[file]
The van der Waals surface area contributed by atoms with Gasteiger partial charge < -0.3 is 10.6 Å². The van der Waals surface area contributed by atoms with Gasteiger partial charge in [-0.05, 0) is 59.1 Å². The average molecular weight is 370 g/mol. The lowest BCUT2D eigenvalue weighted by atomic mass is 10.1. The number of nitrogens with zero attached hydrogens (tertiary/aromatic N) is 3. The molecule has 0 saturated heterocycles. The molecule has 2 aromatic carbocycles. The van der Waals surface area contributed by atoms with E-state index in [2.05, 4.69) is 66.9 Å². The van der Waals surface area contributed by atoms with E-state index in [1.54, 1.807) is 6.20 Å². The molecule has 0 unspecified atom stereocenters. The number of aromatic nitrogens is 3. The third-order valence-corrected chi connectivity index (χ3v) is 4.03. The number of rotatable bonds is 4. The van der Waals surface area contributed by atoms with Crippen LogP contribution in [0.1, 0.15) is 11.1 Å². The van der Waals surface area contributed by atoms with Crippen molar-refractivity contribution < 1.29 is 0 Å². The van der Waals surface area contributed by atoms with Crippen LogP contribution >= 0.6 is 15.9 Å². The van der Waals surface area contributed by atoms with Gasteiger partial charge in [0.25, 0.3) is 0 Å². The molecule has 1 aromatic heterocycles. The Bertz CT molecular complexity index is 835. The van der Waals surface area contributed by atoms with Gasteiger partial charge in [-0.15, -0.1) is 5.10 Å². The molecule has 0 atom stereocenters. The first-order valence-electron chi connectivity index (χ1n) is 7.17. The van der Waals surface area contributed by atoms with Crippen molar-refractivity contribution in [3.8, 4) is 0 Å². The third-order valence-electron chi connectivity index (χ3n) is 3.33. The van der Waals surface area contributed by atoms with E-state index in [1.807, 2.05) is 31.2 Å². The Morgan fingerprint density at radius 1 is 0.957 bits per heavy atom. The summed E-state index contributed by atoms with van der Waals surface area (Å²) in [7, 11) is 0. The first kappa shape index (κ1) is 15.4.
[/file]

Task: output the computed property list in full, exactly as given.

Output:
The van der Waals surface area contributed by atoms with Gasteiger partial charge < -0.3 is 10.6 Å². The van der Waals surface area contributed by atoms with Gasteiger partial charge in [-0.05, 0) is 59.1 Å². The average molecular weight is 370 g/mol. The lowest BCUT2D eigenvalue weighted by atomic mass is 10.1. The number of nitrogens with zero attached hydrogens (tertiary/aromatic N) is 3. The molecule has 0 saturated heterocycles. The molecule has 2 aromatic carbocycles. The van der Waals surface area contributed by atoms with E-state index in [2.05, 4.69) is 66.9 Å². The van der Waals surface area contributed by atoms with E-state index in [1.54, 1.807) is 6.20 Å². The molecule has 0 unspecified atom stereocenters. The number of aromatic nitrogens is 3. The third-order valence-corrected chi connectivity index (χ3v) is 4.03. The number of rotatable bonds is 4. The van der Waals surface area contributed by atoms with Crippen LogP contribution in [0.1, 0.15) is 11.1 Å². The van der Waals surface area contributed by atoms with Crippen molar-refractivity contribution < 1.29 is 0 Å². The van der Waals surface area contributed by atoms with Crippen LogP contribution >= 0.6 is 15.9 Å². The van der Waals surface area contributed by atoms with Gasteiger partial charge in [0.25, 0.3) is 0 Å². The molecule has 1 aromatic heterocycles. The Bertz CT molecular complexity index is 835. The van der Waals surface area contributed by atoms with Gasteiger partial charge in [-0.15, -0.1) is 5.10 Å². The molecule has 0 atom stereocenters. The first-order valence-electron chi connectivity index (χ1n) is 7.17. The van der Waals surface area contributed by atoms with Crippen molar-refractivity contribution in [3.8, 4) is 0 Å². The third-order valence-electron chi connectivity index (χ3n) is 3.33. The van der Waals surface area contributed by atoms with E-state index in [1.807, 2.05) is 31.2 Å². The Morgan fingerprint density at radius 1 is 0.957 bits per heavy atom. The summed E-state index contributed by atoms with van der Waals surface area (Å²) in [7, 11) is 0. The first kappa shape index (κ1) is 15.4.